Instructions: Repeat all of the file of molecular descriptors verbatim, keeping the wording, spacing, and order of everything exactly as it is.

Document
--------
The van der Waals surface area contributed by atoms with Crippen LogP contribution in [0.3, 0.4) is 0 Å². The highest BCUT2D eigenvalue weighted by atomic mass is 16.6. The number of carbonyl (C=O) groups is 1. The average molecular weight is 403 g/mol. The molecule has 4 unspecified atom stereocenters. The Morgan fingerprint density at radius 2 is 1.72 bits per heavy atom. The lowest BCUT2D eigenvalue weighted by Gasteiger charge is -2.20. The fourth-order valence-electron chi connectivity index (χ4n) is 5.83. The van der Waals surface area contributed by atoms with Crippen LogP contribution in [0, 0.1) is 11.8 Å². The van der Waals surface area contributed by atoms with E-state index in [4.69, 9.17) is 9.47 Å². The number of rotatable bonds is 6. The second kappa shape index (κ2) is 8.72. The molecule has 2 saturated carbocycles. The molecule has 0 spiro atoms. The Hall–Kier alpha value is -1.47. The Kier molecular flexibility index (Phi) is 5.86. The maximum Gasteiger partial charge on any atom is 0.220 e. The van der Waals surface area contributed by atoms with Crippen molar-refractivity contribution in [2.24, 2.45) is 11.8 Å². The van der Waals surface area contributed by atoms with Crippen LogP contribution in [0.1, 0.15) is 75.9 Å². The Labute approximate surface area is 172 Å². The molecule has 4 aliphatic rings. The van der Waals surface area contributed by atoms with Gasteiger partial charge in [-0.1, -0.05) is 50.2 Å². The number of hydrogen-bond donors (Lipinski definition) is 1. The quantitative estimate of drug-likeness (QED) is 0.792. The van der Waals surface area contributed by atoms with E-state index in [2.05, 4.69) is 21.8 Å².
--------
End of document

The van der Waals surface area contributed by atoms with Crippen LogP contribution in [0.3, 0.4) is 0 Å². The highest BCUT2D eigenvalue weighted by atomic mass is 16.6. The number of carbonyl (C=O) groups is 1. The average molecular weight is 403 g/mol. The molecule has 4 unspecified atom stereocenters. The Morgan fingerprint density at radius 2 is 1.72 bits per heavy atom. The lowest BCUT2D eigenvalue weighted by Gasteiger charge is -2.20. The fourth-order valence-electron chi connectivity index (χ4n) is 5.83. The van der Waals surface area contributed by atoms with Crippen LogP contribution in [0, 0.1) is 11.8 Å². The van der Waals surface area contributed by atoms with E-state index in [4.69, 9.17) is 9.47 Å². The number of rotatable bonds is 6. The second kappa shape index (κ2) is 8.72. The molecule has 2 saturated carbocycles. The molecule has 0 spiro atoms. The Hall–Kier alpha value is -1.47. The Kier molecular flexibility index (Phi) is 5.86. The maximum Gasteiger partial charge on any atom is 0.220 e. The van der Waals surface area contributed by atoms with Crippen molar-refractivity contribution in [2.24, 2.45) is 11.8 Å². The van der Waals surface area contributed by atoms with Crippen LogP contribution in [0.1, 0.15) is 75.9 Å². The Labute approximate surface area is 172 Å². The molecule has 4 aliphatic rings. The van der Waals surface area contributed by atoms with Gasteiger partial charge in [-0.1, -0.05) is 50.2 Å². The number of hydrogen-bond donors (Lipinski definition) is 1. The quantitative estimate of drug-likeness (QED) is 0.792. The van der Waals surface area contributed by atoms with E-state index in [2.05, 4.69) is 21.8 Å².